Six people standing in a field looking at a projection of black waves on a barn.

Empathy School

Aaron Landsman + Brent Green
Saturday, October 4, 2014, at 6:30 + 8PM

An immersive performance set on a bus driving through post-industrial landscape surrounding Troy, NY. You will board at sunset and hear stories about time and separation. The stories will be accompanied by an ambient score that respond to the movement of the bus, subtly changing with shifts in speed and direction.

This EMPAC-commissioned work was conceived a year ago, while Aaron Landsman lived in central Illinois as his wife completed graduate school at the University of Illinois. Landsman’s work often took him out of town; to get home he flew back into Chicago, and rode a night bus for three hours, overhearing riders’ stories as they spoke to relatives on the phone or talked to one another. The stories were of financial desperation and separated families, reflecting the difficult circumstances of those left in parts of America that were being abandoned by the post-industrial economy.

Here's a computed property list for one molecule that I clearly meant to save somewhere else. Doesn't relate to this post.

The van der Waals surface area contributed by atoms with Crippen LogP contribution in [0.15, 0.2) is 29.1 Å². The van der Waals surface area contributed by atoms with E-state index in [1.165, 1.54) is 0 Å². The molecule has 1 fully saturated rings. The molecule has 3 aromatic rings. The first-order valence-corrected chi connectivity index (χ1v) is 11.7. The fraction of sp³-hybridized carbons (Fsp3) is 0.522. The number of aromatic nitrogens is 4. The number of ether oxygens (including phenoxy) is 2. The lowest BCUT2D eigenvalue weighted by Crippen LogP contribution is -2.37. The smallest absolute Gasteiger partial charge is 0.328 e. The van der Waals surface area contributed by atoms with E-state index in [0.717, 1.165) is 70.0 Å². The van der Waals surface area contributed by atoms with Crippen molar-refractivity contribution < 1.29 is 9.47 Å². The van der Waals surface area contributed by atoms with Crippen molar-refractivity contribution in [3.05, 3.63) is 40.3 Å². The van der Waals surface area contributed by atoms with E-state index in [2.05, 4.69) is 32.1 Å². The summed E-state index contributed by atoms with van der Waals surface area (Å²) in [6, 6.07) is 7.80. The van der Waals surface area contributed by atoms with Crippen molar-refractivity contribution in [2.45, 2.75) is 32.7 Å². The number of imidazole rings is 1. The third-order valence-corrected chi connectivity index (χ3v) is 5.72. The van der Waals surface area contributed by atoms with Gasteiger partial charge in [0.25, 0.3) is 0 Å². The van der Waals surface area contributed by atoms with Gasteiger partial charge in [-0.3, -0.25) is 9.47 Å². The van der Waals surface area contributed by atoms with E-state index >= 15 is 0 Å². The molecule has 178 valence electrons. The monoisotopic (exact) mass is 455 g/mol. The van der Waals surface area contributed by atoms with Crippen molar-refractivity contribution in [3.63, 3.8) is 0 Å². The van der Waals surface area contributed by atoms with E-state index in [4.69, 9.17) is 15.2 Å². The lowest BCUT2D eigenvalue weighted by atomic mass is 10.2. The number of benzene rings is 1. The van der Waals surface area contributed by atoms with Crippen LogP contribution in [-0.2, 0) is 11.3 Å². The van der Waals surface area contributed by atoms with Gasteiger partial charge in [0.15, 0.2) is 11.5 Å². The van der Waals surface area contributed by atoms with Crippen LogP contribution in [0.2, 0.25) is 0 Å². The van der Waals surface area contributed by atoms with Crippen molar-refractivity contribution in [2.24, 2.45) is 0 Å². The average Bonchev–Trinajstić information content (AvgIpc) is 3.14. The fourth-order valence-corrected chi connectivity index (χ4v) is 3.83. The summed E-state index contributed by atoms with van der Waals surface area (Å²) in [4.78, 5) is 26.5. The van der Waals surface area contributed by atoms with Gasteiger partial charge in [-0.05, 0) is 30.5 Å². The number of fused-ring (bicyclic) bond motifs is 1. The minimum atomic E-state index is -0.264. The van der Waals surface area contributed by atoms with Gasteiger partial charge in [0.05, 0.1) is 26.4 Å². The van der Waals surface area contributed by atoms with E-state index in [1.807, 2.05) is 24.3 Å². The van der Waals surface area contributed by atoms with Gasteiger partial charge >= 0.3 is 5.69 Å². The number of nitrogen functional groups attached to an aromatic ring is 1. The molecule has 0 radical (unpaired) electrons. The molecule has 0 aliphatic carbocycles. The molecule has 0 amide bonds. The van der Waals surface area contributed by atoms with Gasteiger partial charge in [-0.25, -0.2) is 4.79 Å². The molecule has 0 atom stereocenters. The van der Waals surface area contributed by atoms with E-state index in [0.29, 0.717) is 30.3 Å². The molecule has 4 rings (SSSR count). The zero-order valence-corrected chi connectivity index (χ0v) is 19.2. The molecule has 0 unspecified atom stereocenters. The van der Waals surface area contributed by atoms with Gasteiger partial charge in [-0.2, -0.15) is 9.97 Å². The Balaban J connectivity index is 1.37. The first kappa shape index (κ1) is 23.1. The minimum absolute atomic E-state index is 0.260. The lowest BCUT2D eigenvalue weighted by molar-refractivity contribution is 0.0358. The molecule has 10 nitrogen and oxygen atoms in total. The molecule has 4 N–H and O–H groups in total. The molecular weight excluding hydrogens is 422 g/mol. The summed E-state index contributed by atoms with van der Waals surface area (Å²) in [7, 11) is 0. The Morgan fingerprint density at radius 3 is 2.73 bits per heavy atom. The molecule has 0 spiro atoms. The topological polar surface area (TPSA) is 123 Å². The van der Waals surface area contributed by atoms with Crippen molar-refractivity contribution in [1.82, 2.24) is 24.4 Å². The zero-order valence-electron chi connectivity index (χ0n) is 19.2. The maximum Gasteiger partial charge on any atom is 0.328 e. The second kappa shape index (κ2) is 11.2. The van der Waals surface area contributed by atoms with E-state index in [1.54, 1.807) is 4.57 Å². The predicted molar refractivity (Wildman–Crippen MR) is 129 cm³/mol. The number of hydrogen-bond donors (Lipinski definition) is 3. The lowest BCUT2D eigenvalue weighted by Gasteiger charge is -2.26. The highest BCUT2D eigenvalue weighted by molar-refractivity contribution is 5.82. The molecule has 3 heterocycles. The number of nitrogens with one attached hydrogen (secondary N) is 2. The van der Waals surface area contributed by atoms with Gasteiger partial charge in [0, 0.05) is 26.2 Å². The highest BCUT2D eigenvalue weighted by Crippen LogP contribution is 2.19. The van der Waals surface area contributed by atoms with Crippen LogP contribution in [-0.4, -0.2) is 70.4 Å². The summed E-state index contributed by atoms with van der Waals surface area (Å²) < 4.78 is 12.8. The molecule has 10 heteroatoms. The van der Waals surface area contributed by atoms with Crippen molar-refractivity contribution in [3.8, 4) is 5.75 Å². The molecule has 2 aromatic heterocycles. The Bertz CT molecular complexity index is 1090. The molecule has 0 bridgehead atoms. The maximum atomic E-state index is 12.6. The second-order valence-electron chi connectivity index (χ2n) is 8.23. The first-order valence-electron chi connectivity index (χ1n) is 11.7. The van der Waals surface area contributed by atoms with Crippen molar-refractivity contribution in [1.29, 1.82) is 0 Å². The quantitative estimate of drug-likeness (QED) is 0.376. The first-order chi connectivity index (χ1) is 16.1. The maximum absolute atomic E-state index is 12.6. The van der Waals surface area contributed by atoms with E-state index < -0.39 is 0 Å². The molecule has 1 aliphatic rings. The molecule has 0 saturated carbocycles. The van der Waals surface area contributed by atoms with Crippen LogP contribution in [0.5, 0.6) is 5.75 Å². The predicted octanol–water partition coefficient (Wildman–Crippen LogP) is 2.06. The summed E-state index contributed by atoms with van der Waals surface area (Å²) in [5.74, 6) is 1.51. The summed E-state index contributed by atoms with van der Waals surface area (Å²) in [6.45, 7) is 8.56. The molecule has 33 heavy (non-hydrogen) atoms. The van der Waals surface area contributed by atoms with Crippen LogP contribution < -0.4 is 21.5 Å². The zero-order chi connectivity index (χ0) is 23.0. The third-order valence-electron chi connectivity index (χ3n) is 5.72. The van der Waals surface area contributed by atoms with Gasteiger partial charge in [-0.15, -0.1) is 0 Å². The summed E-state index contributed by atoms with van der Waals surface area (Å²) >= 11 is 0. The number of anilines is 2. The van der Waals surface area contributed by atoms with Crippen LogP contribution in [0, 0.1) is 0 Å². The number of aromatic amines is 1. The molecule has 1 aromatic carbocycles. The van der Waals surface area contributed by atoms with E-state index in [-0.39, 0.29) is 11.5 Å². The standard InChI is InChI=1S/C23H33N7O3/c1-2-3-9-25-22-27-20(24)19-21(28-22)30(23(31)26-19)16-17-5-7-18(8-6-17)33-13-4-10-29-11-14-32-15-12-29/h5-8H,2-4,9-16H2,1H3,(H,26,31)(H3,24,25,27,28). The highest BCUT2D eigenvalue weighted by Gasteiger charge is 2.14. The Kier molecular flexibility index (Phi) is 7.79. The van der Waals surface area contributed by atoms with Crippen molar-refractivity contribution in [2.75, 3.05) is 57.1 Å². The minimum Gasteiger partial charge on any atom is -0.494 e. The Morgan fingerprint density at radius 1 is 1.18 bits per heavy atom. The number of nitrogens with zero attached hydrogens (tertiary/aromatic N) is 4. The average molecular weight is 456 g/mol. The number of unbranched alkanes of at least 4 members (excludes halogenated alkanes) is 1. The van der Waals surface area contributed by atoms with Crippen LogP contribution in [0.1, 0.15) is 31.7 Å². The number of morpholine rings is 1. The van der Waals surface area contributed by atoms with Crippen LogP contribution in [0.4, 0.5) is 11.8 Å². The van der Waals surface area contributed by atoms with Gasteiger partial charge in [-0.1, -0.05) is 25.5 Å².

Produced in collaboration with visual artist and filmmaker Brent Green, Empathy School combines theater, travel, and audio in a contained space where listening to another person’s stories is the only possible act of togetherness. Performed by Jim Findlay.

This event is very limited capacity—please plan accordingly.

Aaron Landsman creates participatory performances that combine formal experimentation with long-term community engagement. Fascinated by urban intimacy, absence, and the changing faces of cities, his works are often staged where people go every day—homes, offices, meeting rooms, and sidewalks. His current work, City Council Meeting, is being presented in New York, Houston, Tempe, and San Francisco, and has involved collaborations with church choirs, engineers, homeless people, a tourism board, high school students, and local government officials. Landsman’s upcoming works include Running Away From The One With The Knife, a play presented at the Chocolate Factory in New York, and Perfect City, with support from the Jerome Foundation, Stanford University, and ASU Gammage, where he is a resident artist. His ongoing project, Appointment, for single viewers in small offices, has been presented in New York, Oslo, and is upcoming in Phoenix in 2014. He has taught at the Juilliard School, the University of Illinois, and New York University, and has guest lectured widely.